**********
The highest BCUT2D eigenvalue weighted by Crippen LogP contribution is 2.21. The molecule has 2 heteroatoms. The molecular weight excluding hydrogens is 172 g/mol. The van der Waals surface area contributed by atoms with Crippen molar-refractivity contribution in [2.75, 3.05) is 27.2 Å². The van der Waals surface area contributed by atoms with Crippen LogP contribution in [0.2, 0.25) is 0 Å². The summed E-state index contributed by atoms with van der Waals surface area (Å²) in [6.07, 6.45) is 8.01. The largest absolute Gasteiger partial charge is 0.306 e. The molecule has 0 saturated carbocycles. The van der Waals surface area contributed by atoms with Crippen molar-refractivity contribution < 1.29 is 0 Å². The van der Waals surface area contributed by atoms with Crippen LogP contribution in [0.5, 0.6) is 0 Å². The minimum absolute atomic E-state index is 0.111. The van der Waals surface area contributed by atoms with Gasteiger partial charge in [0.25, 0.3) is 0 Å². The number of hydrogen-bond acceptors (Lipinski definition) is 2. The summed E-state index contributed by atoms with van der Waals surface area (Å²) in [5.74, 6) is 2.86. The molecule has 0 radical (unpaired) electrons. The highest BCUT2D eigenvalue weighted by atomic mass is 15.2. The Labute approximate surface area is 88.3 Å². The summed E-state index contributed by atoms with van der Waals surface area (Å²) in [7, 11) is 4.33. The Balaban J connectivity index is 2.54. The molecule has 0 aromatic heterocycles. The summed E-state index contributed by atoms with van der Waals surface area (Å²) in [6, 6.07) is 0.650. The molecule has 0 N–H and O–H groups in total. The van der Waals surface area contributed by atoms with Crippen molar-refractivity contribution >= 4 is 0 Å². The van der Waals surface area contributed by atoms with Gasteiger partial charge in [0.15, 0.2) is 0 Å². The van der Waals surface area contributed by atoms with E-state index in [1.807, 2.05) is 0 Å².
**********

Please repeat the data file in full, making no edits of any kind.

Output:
The highest BCUT2D eigenvalue weighted by Crippen LogP contribution is 2.21. The molecule has 2 heteroatoms. The molecular weight excluding hydrogens is 172 g/mol. The van der Waals surface area contributed by atoms with Crippen molar-refractivity contribution in [2.75, 3.05) is 27.2 Å². The van der Waals surface area contributed by atoms with Crippen LogP contribution in [0.2, 0.25) is 0 Å². The summed E-state index contributed by atoms with van der Waals surface area (Å²) in [6.07, 6.45) is 8.01. The largest absolute Gasteiger partial charge is 0.306 e. The molecule has 0 saturated carbocycles. The van der Waals surface area contributed by atoms with Crippen molar-refractivity contribution < 1.29 is 0 Å². The van der Waals surface area contributed by atoms with Crippen LogP contribution in [0.5, 0.6) is 0 Å². The minimum absolute atomic E-state index is 0.111. The van der Waals surface area contributed by atoms with Gasteiger partial charge in [0.25, 0.3) is 0 Å². The number of hydrogen-bond acceptors (Lipinski definition) is 2. The summed E-state index contributed by atoms with van der Waals surface area (Å²) in [5.74, 6) is 2.86. The molecule has 0 radical (unpaired) electrons. The highest BCUT2D eigenvalue weighted by atomic mass is 15.2. The Labute approximate surface area is 88.3 Å². The summed E-state index contributed by atoms with van der Waals surface area (Å²) in [7, 11) is 4.33. The Balaban J connectivity index is 2.54. The molecule has 0 aromatic heterocycles. The summed E-state index contributed by atoms with van der Waals surface area (Å²) in [6, 6.07) is 0.650. The molecule has 0 N–H and O–H groups in total. The van der Waals surface area contributed by atoms with Crippen molar-refractivity contribution >= 4 is 0 Å². The van der Waals surface area contributed by atoms with Gasteiger partial charge in [0.15, 0.2) is 0 Å². The van der Waals surface area contributed by atoms with E-state index in [1.807, 2.05) is 0 Å².